Reynolds Hutchins, Associate Editor | Nov 18, 2015 3:33PM EST JOC
The vessel backlog that’s plagued the Panama Canal since mid-October remains above normal levels, but canal authority officials say wait times are now diminishing since they started taking steps to expedite traffic through the waterway.
The number of vessels awaiting transit has been reduced significantly over the past month, according to data from AIS Live, a sister product of JOC.com within IHS. On Wednesday there were 10 vessels in transit and 16 vessels at anchor: 12 on the Atlantic and four on the Pacific side. That’s down considerably since the prior two weeks when AIS Live data showed at least 20 vessels at anchor on either side of the canal.
According to canal authority officials, the recent delays are largely the result of an influx of larger-than-average vessels, unseasonably high traffic to the U.S. West Coast and weather conditions related to the El Nino drought. Measures meant to expedite traffic have been cutting down wait times, they said, even if the backlog remains higher than average. The Panama Canal Authority didn’t respond to JOC.com queries on when the backlog was expected to end.
The canal authority on Monday announced plans to increase its efforts to crackdown on the congestion. As of Friday, the canal authority said, only six slots — instead of the eight typically available — will be offered to regular vessels with beams under 91 feet. The just-in-time transit service will also be limited to one vessel in each direction for super and regular vessels.
A suspension on booking slots for vessels less than 300 feet in length was instituted, but has since been lifted and the number of slots for those vessels has returned to normal, the canal authority said.
The latest measures come just a week after the canal authority postponed all non-critical maintenance work at canal locks, modified its booking system, canceled draft restrictions and assigned additional crews to operate tugs, locomotives and locks.
“We are working hard to improve the situation and are making steady progress, but it is slow,” Panama Canal Administrator and CEO Jorge L. Quijano said in a statement last week. “And we will do more to address the issue as quickly as possible for our valued customers.”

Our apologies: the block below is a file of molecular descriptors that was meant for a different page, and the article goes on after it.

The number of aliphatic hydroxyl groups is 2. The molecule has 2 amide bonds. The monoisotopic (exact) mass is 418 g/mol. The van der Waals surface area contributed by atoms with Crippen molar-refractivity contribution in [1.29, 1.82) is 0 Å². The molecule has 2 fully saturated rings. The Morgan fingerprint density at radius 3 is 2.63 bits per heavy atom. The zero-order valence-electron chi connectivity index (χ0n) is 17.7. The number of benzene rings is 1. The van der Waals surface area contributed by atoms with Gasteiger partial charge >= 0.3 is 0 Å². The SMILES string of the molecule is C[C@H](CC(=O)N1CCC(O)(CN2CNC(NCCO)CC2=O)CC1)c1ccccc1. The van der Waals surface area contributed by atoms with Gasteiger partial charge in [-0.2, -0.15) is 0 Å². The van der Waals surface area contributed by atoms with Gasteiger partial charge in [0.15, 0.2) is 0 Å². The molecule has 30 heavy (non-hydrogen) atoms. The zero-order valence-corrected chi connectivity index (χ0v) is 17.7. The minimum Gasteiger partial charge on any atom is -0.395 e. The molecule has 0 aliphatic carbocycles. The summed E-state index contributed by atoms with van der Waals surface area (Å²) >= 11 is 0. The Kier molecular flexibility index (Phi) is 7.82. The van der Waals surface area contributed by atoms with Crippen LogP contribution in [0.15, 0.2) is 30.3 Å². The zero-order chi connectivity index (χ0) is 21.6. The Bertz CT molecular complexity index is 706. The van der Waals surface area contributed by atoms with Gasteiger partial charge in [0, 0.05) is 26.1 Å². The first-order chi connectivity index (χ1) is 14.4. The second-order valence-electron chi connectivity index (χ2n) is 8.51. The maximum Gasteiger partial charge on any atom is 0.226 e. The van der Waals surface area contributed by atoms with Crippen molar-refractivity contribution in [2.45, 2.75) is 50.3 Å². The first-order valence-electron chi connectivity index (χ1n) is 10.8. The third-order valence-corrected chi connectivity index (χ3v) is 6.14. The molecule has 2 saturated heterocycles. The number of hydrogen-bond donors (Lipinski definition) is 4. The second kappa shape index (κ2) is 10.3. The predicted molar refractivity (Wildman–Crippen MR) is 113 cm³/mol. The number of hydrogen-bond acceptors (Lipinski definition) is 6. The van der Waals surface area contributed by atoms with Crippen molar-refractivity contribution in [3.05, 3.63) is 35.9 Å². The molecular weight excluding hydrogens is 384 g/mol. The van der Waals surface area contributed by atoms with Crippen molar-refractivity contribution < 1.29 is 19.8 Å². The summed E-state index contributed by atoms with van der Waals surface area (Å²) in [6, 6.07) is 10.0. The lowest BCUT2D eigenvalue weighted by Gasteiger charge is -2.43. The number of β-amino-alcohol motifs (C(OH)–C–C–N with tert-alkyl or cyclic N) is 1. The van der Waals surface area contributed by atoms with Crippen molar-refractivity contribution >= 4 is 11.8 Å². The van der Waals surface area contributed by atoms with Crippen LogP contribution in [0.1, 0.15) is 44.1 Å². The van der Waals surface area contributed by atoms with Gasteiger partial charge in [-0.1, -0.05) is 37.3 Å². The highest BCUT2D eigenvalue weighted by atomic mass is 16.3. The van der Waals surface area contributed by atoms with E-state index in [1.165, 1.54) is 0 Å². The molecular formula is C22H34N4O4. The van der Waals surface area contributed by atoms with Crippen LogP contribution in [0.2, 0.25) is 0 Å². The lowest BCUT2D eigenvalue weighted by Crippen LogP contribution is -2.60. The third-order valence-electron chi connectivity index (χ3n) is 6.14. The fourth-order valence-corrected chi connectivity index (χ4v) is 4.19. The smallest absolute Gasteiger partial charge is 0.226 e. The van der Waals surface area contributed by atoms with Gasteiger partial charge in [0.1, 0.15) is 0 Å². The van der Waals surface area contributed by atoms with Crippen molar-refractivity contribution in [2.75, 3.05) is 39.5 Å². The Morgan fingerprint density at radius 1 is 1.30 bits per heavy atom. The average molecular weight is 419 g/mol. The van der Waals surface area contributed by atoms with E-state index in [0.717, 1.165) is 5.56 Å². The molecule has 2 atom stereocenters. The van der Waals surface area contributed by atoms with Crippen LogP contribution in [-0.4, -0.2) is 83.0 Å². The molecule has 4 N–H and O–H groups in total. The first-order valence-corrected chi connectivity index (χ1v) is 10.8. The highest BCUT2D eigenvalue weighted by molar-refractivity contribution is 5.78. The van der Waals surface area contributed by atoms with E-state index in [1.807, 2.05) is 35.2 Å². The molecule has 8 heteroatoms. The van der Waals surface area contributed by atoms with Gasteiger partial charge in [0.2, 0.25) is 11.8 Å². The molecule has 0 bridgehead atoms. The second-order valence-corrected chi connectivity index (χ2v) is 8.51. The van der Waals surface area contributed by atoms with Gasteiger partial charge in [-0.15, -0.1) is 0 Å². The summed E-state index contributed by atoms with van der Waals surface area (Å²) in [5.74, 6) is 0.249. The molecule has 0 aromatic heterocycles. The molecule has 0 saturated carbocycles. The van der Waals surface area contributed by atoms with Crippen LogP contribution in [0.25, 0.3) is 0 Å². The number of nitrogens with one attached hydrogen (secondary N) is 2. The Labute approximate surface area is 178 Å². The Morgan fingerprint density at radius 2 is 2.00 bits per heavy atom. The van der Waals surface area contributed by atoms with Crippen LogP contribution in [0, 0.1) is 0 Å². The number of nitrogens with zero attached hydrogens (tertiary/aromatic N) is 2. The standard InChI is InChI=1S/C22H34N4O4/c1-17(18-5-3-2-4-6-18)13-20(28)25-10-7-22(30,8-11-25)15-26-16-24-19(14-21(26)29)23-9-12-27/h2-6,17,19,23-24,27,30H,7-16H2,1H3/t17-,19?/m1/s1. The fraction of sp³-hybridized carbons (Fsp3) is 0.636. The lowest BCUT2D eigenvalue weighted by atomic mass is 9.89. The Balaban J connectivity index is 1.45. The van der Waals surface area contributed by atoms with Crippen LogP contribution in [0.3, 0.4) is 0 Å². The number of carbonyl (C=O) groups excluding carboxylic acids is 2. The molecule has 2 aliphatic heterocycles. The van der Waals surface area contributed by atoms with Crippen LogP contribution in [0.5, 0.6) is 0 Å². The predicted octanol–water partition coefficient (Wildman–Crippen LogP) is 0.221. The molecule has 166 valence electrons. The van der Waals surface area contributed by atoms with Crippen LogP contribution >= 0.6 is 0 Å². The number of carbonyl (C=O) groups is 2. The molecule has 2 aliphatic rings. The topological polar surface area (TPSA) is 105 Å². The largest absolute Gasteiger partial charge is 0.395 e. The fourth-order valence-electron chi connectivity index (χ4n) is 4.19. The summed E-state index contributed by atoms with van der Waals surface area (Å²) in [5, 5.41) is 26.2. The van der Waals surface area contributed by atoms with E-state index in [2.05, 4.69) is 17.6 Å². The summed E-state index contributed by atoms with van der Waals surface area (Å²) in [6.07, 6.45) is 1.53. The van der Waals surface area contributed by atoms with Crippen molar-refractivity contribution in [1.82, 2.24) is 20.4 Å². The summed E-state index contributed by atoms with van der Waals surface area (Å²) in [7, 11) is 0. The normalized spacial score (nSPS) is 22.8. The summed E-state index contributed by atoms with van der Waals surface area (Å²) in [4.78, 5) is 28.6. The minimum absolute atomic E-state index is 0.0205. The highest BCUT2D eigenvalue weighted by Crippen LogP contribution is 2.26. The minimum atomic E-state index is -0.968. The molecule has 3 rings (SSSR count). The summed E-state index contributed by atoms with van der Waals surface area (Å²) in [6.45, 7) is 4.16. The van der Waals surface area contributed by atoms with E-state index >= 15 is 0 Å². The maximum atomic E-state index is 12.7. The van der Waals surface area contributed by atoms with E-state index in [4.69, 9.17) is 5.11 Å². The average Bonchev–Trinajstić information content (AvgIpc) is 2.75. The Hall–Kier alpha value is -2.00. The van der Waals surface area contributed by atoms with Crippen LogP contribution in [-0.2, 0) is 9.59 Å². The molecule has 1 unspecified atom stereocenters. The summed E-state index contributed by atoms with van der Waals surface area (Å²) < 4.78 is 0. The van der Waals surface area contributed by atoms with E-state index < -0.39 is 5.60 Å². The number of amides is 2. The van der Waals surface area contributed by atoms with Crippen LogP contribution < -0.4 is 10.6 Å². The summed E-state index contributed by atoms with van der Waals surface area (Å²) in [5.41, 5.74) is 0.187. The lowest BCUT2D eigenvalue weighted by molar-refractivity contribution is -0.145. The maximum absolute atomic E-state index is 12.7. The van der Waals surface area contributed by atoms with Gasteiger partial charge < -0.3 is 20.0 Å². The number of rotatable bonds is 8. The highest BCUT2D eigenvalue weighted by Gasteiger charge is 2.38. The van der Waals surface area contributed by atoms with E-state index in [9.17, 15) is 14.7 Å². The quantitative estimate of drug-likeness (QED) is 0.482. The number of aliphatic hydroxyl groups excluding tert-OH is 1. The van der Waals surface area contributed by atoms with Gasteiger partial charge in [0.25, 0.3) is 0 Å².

The congestion began to mount last month, according to freight forwarder OEC Group.
“Beginning in mid-October, the Panama Canal began experiencing congestion issues on both the Atlantic and Pacific sides,” freight forwarder OEC Group said in a message to customers in early November.
Cosco told customers last week that a number of vessels have been delayed or otherwise impacted by the congestion. Two weeks ago, the carrier announced one ship, the Cosco Auckland, faced a 10-day delay. Last week, the Cosco Boston faces a similar nine-day delay.
Meanwhile, CMA CGM has announced plans to cancel its Manhattan Bridge Service to the Port of New York-New Jersey and Virginia for the Nov. 4 sailing of the vessel Amalthea on its Vespucci service rotation “due to operational issues resulting from delays in transiting the Panama Canal.”
But it’s not just vessel delays that are plaguing the canal, currently undergoing a $5.25 billion expansion project. The project is expected to be completed by April, but some of the newly installed locks have begun to leak and repairs will be more extensive than previously indicated, authorities have said, leaving the date for their completion uncertain.
The expanded canal will allow container ships capable of carrying more than 11,000 20-foot-equivalent units to transit the waterway, more than twice the vessel size that can pass through the existing locks.
Quijano has assured shipping leaders that the canal’s new, larger locks should open on schedule. The nation’s foreign ministry already has sent invitations to some 70 heads of state for the opening ceremony.
Despite some claims from shippers and carriers alike that repairs to the newly constructed canal locks that are now leaking water were behind the delays, the canal authority said last week that was not the case.
“The greater demand is attributed, in part, to traffic diverted from the U.S. West Coast and a higher-than-normal volume of ships that require additional security measures, such as tankers and gas carriers,” the authority said in a statement.
The canal faced a similar backlog in March and April that was pegged to the lingering effects of U.S. West Coast port congestion tied to slowdowns during protracted contract negotiations between theInternational Longshore and Warehouse Union and the Pacific Maritime Association, which represents employers.
The canal has additionally seen a higher percentage of large and deep-draft vessels, which also affects transit time, the authority said.
Weather has also been a factor, the authority said. Various reports have cited adverse weather conditions in the area as El Nino has reduced rainfall and lowered the water levels of the Gatun and Alhajuela lakes, which feed water to the canal’s locks. The canal authority in September announced plans to restrict the size of vessel drafts passing through the waterway for the first time since 1998, but the restrictions were suspended after some rainfall helped raise water levels.
Fog, too, has played a part, the authority said. “In the month of October alone, fog delayed 107 vessels.”
Despite so many factors out of the authority’s control, Quijano said his team will continue to tackle the congestion.
“We have taken, and will continue to implement, measures to speed traffic and reduce wait times,” Quijano said.